I eventually got to Acebo and waited for Ricardo. I had already bought bred, cheese and tomatoes and waited on a bench, and when Ricardo arrived he bought some more stuff and without even talking we just split everything. It was like we knew each other so well and did not have to speak at times.
What seemed to be an even longer trip down to the next village which was Molinaseca, which supposedly was a marvelous little village and area in the valley. I had taken the “wrong” way down on the actual road instead of the gravel food path. I did discover that I probably made an unknown good decision as the foot path was the same type of descent as from Cruz de Ferro and the road was quite easy to walk on in comparison.
Walking over the bridge of the river and into Molinaseca was such a quaint sight. People sitting on the grass next to the river with a drink or eating at the nearby restaurant. It was time for a beer and break and I did not want to walk more today.
I waited for Ricardo who came with Justin and after a break where I was and a check-in at the albergue that was famous for its owner as he had done the pilgrimage 12 times and been honored by the Spanish King.
Some personal stuff was nagging me today and Ricardo was a good person to have next to me during these days and it was nice to have a room with many more bunk beds than people, it made for a quiet place that night and that was needed.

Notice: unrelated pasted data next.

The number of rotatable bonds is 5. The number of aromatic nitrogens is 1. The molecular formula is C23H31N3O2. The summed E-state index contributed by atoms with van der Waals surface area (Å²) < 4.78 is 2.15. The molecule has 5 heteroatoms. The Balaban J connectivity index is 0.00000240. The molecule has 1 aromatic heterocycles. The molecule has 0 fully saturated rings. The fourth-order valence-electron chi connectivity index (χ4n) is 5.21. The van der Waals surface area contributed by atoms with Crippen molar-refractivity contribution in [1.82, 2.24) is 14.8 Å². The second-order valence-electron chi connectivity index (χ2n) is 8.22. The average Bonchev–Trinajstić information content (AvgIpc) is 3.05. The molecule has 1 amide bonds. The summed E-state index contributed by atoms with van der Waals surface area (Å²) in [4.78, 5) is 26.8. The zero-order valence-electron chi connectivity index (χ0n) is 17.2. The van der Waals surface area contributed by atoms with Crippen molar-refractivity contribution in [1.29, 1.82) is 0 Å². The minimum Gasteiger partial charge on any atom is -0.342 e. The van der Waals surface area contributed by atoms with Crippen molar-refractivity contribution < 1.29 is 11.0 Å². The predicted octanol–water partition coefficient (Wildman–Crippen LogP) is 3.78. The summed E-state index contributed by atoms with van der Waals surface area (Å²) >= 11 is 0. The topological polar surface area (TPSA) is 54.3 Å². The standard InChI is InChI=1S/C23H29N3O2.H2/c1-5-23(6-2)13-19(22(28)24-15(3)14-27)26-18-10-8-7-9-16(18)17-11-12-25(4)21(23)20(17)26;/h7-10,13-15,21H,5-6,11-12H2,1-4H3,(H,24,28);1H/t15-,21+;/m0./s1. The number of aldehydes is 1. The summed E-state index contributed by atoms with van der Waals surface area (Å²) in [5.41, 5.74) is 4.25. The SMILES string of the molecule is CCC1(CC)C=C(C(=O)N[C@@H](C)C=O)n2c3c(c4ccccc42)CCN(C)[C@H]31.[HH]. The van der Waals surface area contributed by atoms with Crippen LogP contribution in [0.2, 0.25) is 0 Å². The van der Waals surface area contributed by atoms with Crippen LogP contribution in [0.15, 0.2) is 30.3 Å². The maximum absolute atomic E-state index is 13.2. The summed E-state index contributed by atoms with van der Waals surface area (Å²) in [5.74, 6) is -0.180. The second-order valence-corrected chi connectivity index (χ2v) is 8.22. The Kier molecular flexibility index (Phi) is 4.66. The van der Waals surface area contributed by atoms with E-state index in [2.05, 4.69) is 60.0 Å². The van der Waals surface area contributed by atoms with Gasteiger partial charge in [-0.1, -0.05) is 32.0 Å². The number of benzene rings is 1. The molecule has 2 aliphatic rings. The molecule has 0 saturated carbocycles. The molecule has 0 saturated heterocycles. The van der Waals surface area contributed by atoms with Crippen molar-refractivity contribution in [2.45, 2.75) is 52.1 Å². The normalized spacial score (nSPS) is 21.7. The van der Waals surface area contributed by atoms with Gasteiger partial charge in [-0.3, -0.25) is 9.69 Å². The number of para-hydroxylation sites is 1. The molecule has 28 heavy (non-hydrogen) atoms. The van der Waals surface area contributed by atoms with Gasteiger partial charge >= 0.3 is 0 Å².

Molinaseca – Villafranca del Bierzo = 32,5km (Day 28)
I started out by myself. The inner storm that I had going was understood by Ricardo and he knew I needed space and said to just walk on, so I did.
The first main stop was Ponferrada and a big castle was the main attraction there.
I basically just walked through Ponferrada, stopped to just take a quick picture and help a pilgrim out with one before I was gone. I just felt like trotting out there! I walked by myself all day and it was a long one, but VERY beautiful. Know that we were around the Galicia area in the North West part of Spain, which is stunning!
It was hilly and impeccable views of nature and vineyards shaped the landscape more than anything else.
They were all over the place as far as the eye could see and so was the mountains. It was one of the more beautiful days as well as tough, because it was long, up and down all the time.
Entering Villafranca was long awaited – I was smashed! It seemed like that path kept going. You could see the village down in the valley, a marvelous one by the way. It looked so good tugged in there. In addition I managed to pass the albergue that was in my guide book, (great Gideon, especially now) but after being guided by a cherri-salesmen and in exchange for his help, I bought some and found the albergue.